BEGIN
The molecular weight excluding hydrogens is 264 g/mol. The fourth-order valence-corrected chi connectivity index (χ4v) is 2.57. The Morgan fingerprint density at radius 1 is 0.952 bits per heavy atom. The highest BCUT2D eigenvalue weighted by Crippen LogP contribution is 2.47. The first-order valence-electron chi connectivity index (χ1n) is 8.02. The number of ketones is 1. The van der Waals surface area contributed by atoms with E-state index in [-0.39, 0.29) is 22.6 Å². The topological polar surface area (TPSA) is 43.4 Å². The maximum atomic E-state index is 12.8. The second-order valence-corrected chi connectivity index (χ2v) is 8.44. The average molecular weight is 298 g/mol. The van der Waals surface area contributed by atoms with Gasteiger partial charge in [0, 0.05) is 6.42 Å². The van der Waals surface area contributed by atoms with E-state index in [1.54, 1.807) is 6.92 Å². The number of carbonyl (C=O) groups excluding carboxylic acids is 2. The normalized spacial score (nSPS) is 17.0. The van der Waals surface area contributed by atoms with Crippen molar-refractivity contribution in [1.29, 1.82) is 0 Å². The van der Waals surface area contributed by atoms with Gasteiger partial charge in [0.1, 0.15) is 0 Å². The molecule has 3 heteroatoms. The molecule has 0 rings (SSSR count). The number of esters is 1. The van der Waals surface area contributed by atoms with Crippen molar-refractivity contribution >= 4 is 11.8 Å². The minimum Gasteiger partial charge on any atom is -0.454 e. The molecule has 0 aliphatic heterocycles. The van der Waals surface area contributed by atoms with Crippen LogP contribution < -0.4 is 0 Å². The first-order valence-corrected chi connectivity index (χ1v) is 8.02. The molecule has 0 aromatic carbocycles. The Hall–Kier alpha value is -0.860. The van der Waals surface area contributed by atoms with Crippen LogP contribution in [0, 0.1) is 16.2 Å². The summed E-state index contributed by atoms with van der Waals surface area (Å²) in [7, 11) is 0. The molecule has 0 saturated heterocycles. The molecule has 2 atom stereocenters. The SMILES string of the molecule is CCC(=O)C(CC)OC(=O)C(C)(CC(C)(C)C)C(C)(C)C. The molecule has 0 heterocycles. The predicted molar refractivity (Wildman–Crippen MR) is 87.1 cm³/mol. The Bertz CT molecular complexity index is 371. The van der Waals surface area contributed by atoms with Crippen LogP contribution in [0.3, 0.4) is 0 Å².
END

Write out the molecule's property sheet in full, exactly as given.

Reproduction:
The molecular weight excluding hydrogens is 264 g/mol. The fourth-order valence-corrected chi connectivity index (χ4v) is 2.57. The Morgan fingerprint density at radius 1 is 0.952 bits per heavy atom. The highest BCUT2D eigenvalue weighted by Crippen LogP contribution is 2.47. The first-order valence-electron chi connectivity index (χ1n) is 8.02. The number of ketones is 1. The van der Waals surface area contributed by atoms with E-state index in [-0.39, 0.29) is 22.6 Å². The topological polar surface area (TPSA) is 43.4 Å². The maximum atomic E-state index is 12.8. The second-order valence-corrected chi connectivity index (χ2v) is 8.44. The average molecular weight is 298 g/mol. The van der Waals surface area contributed by atoms with Gasteiger partial charge in [0, 0.05) is 6.42 Å². The van der Waals surface area contributed by atoms with E-state index in [1.54, 1.807) is 6.92 Å². The number of carbonyl (C=O) groups excluding carboxylic acids is 2. The normalized spacial score (nSPS) is 17.0. The van der Waals surface area contributed by atoms with Crippen molar-refractivity contribution in [1.29, 1.82) is 0 Å². The van der Waals surface area contributed by atoms with Gasteiger partial charge in [0.1, 0.15) is 0 Å². The molecule has 3 heteroatoms. The molecule has 0 rings (SSSR count). The number of esters is 1. The van der Waals surface area contributed by atoms with Crippen molar-refractivity contribution >= 4 is 11.8 Å². The minimum Gasteiger partial charge on any atom is -0.454 e. The molecule has 0 aliphatic heterocycles. The van der Waals surface area contributed by atoms with Crippen LogP contribution < -0.4 is 0 Å². The first-order valence-corrected chi connectivity index (χ1v) is 8.02. The molecule has 0 aromatic carbocycles. The Hall–Kier alpha value is -0.860. The van der Waals surface area contributed by atoms with Crippen LogP contribution in [0, 0.1) is 16.2 Å². The summed E-state index contributed by atoms with van der Waals surface area (Å²) in [7, 11) is 0. The molecule has 0 saturated heterocycles. The molecule has 2 atom stereocenters. The SMILES string of the molecule is CCC(=O)C(CC)OC(=O)C(C)(CC(C)(C)C)C(C)(C)C. The molecule has 0 heterocycles. The predicted molar refractivity (Wildman–Crippen MR) is 87.1 cm³/mol. The Bertz CT molecular complexity index is 371. The van der Waals surface area contributed by atoms with Crippen LogP contribution in [0.3, 0.4) is 0 Å².